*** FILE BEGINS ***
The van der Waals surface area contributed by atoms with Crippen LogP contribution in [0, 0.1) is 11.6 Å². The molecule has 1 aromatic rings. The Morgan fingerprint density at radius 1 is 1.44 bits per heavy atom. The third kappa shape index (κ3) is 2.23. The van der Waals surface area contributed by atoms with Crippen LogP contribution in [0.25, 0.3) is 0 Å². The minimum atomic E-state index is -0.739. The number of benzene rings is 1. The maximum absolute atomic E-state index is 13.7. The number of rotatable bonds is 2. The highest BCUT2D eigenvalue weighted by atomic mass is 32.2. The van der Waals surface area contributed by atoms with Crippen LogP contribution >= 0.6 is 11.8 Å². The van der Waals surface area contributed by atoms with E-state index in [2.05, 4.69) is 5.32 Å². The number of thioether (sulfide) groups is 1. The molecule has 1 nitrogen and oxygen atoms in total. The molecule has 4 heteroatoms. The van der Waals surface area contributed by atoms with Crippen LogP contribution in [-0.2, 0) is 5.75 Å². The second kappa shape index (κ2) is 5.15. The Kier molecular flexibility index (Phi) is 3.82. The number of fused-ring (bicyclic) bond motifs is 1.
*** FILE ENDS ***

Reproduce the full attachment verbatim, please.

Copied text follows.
The van der Waals surface area contributed by atoms with Crippen LogP contribution in [0, 0.1) is 11.6 Å². The molecule has 1 aromatic rings. The Morgan fingerprint density at radius 1 is 1.44 bits per heavy atom. The third kappa shape index (κ3) is 2.23. The van der Waals surface area contributed by atoms with Crippen LogP contribution in [0.25, 0.3) is 0 Å². The minimum atomic E-state index is -0.739. The number of benzene rings is 1. The maximum absolute atomic E-state index is 13.7. The number of rotatable bonds is 2. The highest BCUT2D eigenvalue weighted by atomic mass is 32.2. The van der Waals surface area contributed by atoms with Crippen LogP contribution >= 0.6 is 11.8 Å². The van der Waals surface area contributed by atoms with E-state index in [2.05, 4.69) is 5.32 Å². The number of thioether (sulfide) groups is 1. The molecule has 1 nitrogen and oxygen atoms in total. The molecule has 4 heteroatoms. The van der Waals surface area contributed by atoms with Crippen LogP contribution in [-0.2, 0) is 5.75 Å². The second kappa shape index (κ2) is 5.15. The Kier molecular flexibility index (Phi) is 3.82. The number of fused-ring (bicyclic) bond motifs is 1.